Mountain States Health Alliance CEO Alan Levine says the health system’s attorneys and Federal Trade Commission attorneys have had conversations about its proposed merger with Wellmont Health System.
“Our lawyers have been communicating with their lawyers and we’re certainly prepared to cooperate in any way, shape or form,” Levine said. “Their role is important. We respect it.”
There’s no guarantee the FTC will try to stop the Wellmont-Mountain States’ merger, but the agency hasn’t shied away from getting involved in recent years. Just last week the FTC tried to stop a hospital merger four hours away in Huntington, West Virginia.
The FTC filed an administrative complaint alleging the deal between Cabell Huntington Hospital and St. Mary’s Medical Center would lead to a “near monopoly” and could result in “higher prices and lower quality of care.”
That news comes as MSHA and Wellmont continue to move forward with their proposed merger; one that still needs state approval. Their hope is that process, which includes the filing of a Certificate of Public Advantage with both Tennessee and Virginia, will eliminate the need for the FTC to get involved.
The heads of both systems say the COPA process is just one way this merger is different than the one in West Virginia.
“I don’t think that the particular decision (by the FTC in West Virginia) necessarily has any impact on our efforts to merge our two organizations together under the COPA regulations in Tennessee and the Commonwealth of Virginia,” Wellmont Health System President and CEO Bart Hove said.
Levine says there isn’t a COPA process in West Virginia and beyond that, he argues the two mergers are different in other ways.
“We’re making an affirmative commitment to reducing the price of healthcare for the employers and the people buying in this region,” Levine said. “West Virginia didn’t propose that. The growth of cost is actually going to decline, because of what we’re proposing.”
According to Levine, the health systems will formally file their COPAs sometime in December. He says later this month they’ll file a pre-submission report, which will give the public a clearer picture about what they’re proposing.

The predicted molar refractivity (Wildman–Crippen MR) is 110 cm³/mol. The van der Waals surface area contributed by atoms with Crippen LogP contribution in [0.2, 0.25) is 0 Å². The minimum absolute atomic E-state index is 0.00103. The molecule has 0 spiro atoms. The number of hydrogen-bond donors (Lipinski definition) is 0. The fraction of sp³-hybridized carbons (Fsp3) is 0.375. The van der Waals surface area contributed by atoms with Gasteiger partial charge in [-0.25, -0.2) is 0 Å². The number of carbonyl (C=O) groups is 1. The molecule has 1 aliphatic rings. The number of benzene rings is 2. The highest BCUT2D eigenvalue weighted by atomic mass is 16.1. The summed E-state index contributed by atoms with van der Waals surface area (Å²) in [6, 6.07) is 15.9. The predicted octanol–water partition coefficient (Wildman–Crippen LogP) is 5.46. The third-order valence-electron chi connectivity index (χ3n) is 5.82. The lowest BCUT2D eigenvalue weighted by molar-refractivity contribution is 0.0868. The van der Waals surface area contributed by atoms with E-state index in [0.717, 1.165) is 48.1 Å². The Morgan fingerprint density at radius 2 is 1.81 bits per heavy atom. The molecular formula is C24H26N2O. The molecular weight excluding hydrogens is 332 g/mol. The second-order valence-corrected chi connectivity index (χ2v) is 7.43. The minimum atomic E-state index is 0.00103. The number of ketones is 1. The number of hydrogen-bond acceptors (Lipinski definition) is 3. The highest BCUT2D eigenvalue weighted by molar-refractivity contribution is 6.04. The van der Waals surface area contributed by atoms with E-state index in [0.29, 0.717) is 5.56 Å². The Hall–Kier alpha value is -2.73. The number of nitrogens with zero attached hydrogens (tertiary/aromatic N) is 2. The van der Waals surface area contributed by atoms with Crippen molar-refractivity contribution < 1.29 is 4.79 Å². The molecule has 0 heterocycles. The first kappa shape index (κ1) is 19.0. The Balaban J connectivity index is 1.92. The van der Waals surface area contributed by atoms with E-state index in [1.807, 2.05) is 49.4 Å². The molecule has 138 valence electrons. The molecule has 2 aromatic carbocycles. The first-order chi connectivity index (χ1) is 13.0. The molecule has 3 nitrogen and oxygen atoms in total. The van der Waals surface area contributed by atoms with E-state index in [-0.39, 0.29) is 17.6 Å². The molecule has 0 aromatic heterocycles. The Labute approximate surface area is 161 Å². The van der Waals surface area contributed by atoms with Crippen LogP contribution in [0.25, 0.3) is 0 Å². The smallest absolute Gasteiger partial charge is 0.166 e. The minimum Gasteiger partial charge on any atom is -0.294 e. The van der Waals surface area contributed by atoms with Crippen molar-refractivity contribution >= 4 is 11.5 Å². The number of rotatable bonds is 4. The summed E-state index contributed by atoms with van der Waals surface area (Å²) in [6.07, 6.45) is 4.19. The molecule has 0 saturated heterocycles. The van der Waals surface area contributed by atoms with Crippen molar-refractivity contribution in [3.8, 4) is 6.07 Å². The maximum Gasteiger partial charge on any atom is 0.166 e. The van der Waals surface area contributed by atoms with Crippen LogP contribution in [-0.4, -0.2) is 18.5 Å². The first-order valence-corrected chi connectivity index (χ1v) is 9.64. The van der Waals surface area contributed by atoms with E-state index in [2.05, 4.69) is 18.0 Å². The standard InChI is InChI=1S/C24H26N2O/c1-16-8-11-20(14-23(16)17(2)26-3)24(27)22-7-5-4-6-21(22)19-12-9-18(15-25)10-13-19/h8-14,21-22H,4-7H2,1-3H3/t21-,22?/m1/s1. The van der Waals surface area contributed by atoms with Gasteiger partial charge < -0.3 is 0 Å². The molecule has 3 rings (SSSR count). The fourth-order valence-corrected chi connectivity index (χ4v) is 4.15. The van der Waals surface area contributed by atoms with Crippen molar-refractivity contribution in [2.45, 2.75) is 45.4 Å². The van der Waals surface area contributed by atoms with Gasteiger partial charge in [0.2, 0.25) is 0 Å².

“We’re going to make a clear and compelling case, a clear and convincing case that the benefits of this merger outweigh any of the potential risks or adverse effects that the FTC might want to suggest,” Levine said. “I think when people see it and the FTC sees it hopefully they’ll get a better understanding of the commitments we’re wanting to make.”
Although the states are in charge of regulating the merger there is still the possibility the FTC could get involved formally. If so, Levine says they are prepared.
“We don’t know what we don’t know,” Levine said. “The FTC certainly has the right, but remember the FTC can’t unilaterally stop anything. They have to go to court and in the courts the law matters and we certainly believe we have a very strong case.”
Levine says the merger is supposed to close by next summer. If the FTC does get involved there will most likely be a delay.
“The problem is that the more it’s delayed the more it delays our ability to reduce the growth of cost in the region,” Levine said. “It delays our ability to invest in research and academics in this region. It delays our ability to invest heavily in mental health.”
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